Saturday, February 2, 2008

Let's Get Physical

From Metsblog: The Mets have announced that Johan Santana has passed his physical, meaning that all hurdles have been cleared. Next stop, press conference. Very good.

Some afterthoughts, some of which I put up on Cerrone's site in the last couple days:

There has been a varying amount of fuss surrounding a possible Santana decline in the second half of last year. He finished 2007 at 15-13 (which you can throw out based on the team he played for)giving up 16 hr after the All-Star break and posting a 3.60 in August and a 4.94 in June. Additionally, some scouts have speculated that his velocity has fallen off somewhat.

To begin with, the sample size for Santana’s alleged regression is small enough that it's hard to take it too seriously. Walter Johnson had an off-year in 1921. Seaver lost 9 of his first 11 in 1974 and still won 22 games the next year. Curt Schilling's mid-to-late 20's were hardly spectacular, but his greatest success followed. My point is that when elite pitchers show any signs of normalcy people can overreact, and generally it's unecessary. His track record alone would quell my concern, but coupled with the consensus that he was unhappy last season playing for a bad team that was bound to trade him it all fits together.

Also, while it’s nice that he’s logged more innings than anyone in the last 5 years, part of that is due to the Twins total reliance on him, something the Mets should not be as guilty of, and in turn should provide him with more rest.
Not to mention the no-DH, the pitcher’s park, and the tendency for NL pitchers to exit games sooner for PH’s.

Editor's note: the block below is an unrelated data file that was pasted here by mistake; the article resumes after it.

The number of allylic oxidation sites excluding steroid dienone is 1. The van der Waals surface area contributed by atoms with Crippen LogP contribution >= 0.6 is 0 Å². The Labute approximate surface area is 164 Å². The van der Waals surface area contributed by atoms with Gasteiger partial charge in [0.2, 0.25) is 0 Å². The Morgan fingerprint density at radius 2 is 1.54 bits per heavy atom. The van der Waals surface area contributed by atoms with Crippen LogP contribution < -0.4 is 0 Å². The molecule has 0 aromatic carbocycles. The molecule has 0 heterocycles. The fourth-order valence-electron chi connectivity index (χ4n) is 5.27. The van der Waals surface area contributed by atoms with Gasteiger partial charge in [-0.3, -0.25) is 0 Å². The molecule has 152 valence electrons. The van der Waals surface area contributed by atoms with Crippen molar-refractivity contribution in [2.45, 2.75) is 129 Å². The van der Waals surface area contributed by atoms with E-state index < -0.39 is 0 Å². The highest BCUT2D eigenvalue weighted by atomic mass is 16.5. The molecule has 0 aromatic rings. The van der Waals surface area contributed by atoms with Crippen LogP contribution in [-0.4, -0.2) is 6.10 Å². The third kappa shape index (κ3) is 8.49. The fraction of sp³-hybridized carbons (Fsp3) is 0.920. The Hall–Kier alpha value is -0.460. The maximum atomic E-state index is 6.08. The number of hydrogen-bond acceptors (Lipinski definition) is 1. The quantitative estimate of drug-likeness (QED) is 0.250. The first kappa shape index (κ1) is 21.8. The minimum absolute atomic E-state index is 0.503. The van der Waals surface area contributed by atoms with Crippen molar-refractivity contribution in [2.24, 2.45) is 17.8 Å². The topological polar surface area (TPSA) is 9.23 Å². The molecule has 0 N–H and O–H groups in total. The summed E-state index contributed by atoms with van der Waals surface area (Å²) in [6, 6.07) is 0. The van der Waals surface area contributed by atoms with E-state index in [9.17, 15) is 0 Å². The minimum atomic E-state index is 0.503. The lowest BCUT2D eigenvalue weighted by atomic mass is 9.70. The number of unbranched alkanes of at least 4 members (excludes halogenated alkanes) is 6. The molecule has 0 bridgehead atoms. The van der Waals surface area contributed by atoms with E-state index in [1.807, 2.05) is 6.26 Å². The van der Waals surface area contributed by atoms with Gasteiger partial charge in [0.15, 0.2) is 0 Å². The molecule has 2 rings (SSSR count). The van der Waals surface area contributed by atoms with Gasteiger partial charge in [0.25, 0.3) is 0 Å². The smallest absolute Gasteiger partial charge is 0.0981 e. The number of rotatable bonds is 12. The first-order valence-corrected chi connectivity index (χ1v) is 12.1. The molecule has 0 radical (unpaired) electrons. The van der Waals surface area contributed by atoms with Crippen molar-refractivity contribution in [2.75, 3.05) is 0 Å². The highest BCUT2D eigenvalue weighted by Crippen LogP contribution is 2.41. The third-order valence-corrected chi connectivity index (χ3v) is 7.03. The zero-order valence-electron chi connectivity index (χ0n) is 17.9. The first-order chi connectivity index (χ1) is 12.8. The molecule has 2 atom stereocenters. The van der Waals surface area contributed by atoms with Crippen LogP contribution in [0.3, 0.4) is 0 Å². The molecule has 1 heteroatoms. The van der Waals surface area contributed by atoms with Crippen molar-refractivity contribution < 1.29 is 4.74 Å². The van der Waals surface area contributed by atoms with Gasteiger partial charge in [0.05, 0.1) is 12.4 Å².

When a pitcher posts a 3.33 in the AL, K's 235 batters, and wins 15 games on a weak team and people get worried, that pitcher is something truly special.

On a completely different note, every time I look at this season’s probable lineup, which doesn't have much room for give, I can’t help but think that there’s no good reason for this team not to sign Kevin Mench. He has consistently destroyed lefties, (Career OPS vs. LHP: .979) despite not being of much use otherwise. That would give you this lineup vs. LHP (Each player listed w/ career OPS vs. LHP):
Reyes .710
Wright .962 FROMFLICKR
Beltran .855
Alou .946
Delgado .819
Mench .979
Castro .736

That is a truly formidable lineup against a leftie, lacking a serious weak link, as Reyes' lower OPS does not convey the diversity of his play, and Castro's limited PA's don't fully communicate his level of comfortability with lefties. Delgado is what pops out. His career numbers are not in line with what he did last year against southpaws, which was zilch, but perhaps a contract year and a healed wrist will help that...

Kind of a limb to go out on with the initial idea of signing Kevin Mench... The overall thought here is that any backup OF with a propensity to hit lefties, be it Mench or someone else, to spell Church about 20% of the time, could provide a lethal little lineup.

Oh, that's me in the picture with my new Santana jersey that I had made 5 minutes after the trade was announced. As I left the store with it and looked at it on the street, a guy walked by me and said that he saw on ESPN that Johan failed the physical. He kept with it long enough to get me for a second, and then laughed. Phew.

No comments: